Copper has two oxides, Cu2O and CuO. Copper carbonate, CuCO3,
decomposes on heating to form one of these oxides and an equation can
be written for each possible reaction.
Equation 1: 2CuCO3 (s) > Cu2O (s) + 2CO2 (g) + 1/2O2 (g)
Equation 2: CuCO3 (s) > CuO (s) + CO2 (g)
1) Scales capable of weighing out 0.01g
2) An 100cm3 gas syringe with bung
3) A Test Tube
4) Bunsen burner
5) Heatproof mat
6) 0.411g Copper Carbonate
7) Safety goggles
8) Clamp and clamp stand
9) Gas syringe holder
10) Weigh boat
* Cu2O is also know as known as cuprous oxide.
* It is insoluble in water and organic substances.
* It is found as the mineral cuprite in some red-coloured rocks.
* When it is exposed to oxygen, copper will naturally oxidize to cuprous oxide, but this takes a lot of time for it to happen.
* It usually turns a bright red when heated, this is something to look for in the experiment, if we see a bright red colour we know it is Cu2O.
This is what Cuprous Oxide looks like.
* CuO is also known as Cupric oxide.
* It is found in the mineral tenorite.
* It is a black solid which melts above 1200 ï¿½C.
* It can be formed by heating copper in air.
* It stays black when heated, this is different to Cuprous oxide so we could tell which is which oxide.
This is what cupric Oxide looks like.
* Firstly I decided to work out the volume of Cu2O+2CO2 + 1/2O2, this is because I worked out that out of the equations this would be the one with the most gas given off.
* I found that the ratio of 2CuCO3 > Cu2O + 2CO2 + O2 = 2:21/2, this can be rounded down to 1:11/4,
* To work out the volume of gas given off in Cu2O+2CO2 + 1/2O2 I will do 24 x 1.25 which makes 30,
* I got the 24 as that is the volume in dm3 of one mole of gas.
* Now I need to work out the weight of CuCO3 I will need in the experiment so the gas syringe wont overflow so firstly I will then convert 30dm3 into 30000 cm3 to make it an easier sum overall.
* I will then divide by 100 as this the volume of the gas syringe, this makes 300 cm3.
* Then I will finally work out mass by dividing the molar mass of CuCO3 which is 123.5, with the 300cm33
* This then works out to be 0.41166666767g of CuCo3.
Firstly weigh the CuCO3 carefully by weighing out 0.411g of the substance, taking into account the weight of the weigh boat and then after the weighed substance has been placed in the conical flask, weigh the boat again to make sure that no substance has been left over. Carry this process on if needed until 0.411g of CuCO3 is reached.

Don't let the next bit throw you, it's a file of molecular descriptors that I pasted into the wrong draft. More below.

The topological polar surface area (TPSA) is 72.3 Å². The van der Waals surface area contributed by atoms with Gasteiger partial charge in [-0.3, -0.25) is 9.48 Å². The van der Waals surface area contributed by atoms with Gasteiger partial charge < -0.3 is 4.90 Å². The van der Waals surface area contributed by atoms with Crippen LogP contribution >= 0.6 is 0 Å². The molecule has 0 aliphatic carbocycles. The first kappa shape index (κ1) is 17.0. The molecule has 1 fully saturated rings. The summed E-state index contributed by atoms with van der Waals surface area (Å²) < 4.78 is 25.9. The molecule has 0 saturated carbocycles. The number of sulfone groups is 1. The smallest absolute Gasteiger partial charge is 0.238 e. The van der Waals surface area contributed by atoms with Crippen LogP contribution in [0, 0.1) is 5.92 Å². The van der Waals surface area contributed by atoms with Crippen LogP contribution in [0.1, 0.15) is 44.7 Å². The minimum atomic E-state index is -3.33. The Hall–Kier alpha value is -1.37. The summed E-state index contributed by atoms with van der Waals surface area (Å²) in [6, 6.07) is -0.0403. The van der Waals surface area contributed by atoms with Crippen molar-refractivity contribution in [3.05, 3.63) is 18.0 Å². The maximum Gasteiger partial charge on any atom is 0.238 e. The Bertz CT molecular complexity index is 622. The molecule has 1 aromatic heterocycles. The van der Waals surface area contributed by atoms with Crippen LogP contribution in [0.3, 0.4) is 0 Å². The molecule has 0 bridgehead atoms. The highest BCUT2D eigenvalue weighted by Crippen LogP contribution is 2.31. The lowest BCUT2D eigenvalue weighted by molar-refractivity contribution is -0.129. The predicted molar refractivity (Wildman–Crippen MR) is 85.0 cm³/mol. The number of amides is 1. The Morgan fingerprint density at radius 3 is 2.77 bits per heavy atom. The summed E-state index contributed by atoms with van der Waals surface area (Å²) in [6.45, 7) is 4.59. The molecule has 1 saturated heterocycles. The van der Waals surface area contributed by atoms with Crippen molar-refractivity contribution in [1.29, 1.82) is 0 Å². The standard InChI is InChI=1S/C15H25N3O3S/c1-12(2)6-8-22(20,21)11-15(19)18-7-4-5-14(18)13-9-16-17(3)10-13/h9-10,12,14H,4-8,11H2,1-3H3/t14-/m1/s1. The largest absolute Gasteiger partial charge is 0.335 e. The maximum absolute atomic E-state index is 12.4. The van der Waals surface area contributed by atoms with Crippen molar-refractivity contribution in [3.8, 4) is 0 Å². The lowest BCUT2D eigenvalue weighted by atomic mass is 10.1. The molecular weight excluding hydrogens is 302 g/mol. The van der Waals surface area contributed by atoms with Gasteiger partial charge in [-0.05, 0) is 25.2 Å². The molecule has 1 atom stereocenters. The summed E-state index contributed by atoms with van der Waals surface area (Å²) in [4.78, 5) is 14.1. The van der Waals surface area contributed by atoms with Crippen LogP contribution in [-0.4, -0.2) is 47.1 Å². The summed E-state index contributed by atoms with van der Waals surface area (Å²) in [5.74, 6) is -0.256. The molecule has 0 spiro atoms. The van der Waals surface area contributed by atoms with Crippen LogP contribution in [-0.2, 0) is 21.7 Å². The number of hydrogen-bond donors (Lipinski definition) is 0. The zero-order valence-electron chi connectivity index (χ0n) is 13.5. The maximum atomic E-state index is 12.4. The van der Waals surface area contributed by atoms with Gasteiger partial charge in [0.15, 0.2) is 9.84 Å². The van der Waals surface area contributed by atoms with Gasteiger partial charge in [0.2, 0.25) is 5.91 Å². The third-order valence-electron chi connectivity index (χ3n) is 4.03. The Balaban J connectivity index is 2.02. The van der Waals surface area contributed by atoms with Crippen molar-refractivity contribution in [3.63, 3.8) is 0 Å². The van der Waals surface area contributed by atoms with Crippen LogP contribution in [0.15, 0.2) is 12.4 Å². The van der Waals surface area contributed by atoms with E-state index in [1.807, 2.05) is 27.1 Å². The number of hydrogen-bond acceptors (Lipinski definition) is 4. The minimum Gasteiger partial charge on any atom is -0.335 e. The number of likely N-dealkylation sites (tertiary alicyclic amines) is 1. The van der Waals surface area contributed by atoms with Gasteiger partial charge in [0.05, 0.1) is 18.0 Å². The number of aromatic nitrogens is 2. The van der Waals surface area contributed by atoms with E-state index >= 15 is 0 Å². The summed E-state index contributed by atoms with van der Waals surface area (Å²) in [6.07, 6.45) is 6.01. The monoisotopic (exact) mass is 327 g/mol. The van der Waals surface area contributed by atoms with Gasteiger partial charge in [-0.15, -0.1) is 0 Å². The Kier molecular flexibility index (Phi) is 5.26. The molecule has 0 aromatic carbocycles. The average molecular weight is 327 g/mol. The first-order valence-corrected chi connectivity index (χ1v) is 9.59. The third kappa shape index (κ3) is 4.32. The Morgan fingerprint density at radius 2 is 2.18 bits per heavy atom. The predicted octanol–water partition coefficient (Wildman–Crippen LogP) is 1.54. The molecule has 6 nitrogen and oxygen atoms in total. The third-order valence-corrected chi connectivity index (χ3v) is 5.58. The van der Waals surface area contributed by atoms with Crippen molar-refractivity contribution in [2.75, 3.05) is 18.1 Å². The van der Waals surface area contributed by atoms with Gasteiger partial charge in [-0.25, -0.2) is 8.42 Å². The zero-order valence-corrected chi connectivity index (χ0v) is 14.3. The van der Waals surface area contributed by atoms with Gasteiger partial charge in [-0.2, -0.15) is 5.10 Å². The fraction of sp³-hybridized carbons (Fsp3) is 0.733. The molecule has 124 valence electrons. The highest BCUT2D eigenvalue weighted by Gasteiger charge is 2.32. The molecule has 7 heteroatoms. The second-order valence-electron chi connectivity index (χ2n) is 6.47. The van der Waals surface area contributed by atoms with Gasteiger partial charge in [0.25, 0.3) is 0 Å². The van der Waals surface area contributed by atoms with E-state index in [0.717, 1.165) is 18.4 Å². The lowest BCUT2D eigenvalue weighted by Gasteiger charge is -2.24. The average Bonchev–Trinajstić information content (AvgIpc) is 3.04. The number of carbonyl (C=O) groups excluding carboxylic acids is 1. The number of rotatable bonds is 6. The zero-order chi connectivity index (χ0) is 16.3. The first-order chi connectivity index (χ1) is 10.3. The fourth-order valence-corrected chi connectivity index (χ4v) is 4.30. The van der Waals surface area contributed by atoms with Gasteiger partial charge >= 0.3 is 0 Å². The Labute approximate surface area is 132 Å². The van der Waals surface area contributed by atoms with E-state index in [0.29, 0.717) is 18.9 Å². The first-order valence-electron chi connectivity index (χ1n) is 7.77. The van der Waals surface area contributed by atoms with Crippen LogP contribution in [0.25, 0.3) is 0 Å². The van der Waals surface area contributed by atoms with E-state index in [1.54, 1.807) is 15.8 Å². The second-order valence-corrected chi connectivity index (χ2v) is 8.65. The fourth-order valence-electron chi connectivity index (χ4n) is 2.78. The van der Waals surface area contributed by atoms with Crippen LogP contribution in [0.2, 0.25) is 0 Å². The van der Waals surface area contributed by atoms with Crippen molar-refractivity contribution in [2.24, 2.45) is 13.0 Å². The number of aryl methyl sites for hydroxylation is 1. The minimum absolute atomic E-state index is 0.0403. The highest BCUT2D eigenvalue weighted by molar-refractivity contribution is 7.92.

Place the weighed mass of CuCO3 into the test tube and insert the bung to make sure that no gas can escape put the gas syringe on a clamp and in a gas syringe holder and keep horizontal to make sure there is no advantage of gravity. Attach the test tube to the clamp. Light the Bunsen burner and place it on the heatproof mat, underneath the test tube.
Heat until the copper carbonate has entirely decomposed. This will
be indicated by the fact that the gas syringe will stop moving and the powder has gone either black or red.
Take the reading from the gas syringe and note down the volume of gas produced.
Repeat these stages a further 2 times, then take an average of the 3 results.
In this experiment it is imperative that the test is kept fair, this can be done in many ways. Firstly by making sure that the weighing of the CuCO3 is correct, This is important as if there is more than expected the gas syringe can read a lot higher and could be given the impression of being the other oxide. Secondly I can make sure that the bung on the test tube is pushed on tight so no gas is lost and the experiment isn’t incorrect by it. I also need to take into account that my glassware and equipment does have a percentage of error, although this should not affect my experiment too much as it will be quite clear which oxide it will be with the colour and the obvious difference in volume of gas given off.
In my experiment I will also need to think of safety as it is a key factor to keep myself safe and clear of dangers. I will need to be aware of the Bunsen burner and Bunsen burners, I will help with this by clearing the area and standing at all times. Also with a great deal of heat being applied to the test tubes they can shatter so I must wear goggles just encase they do and go in my eye.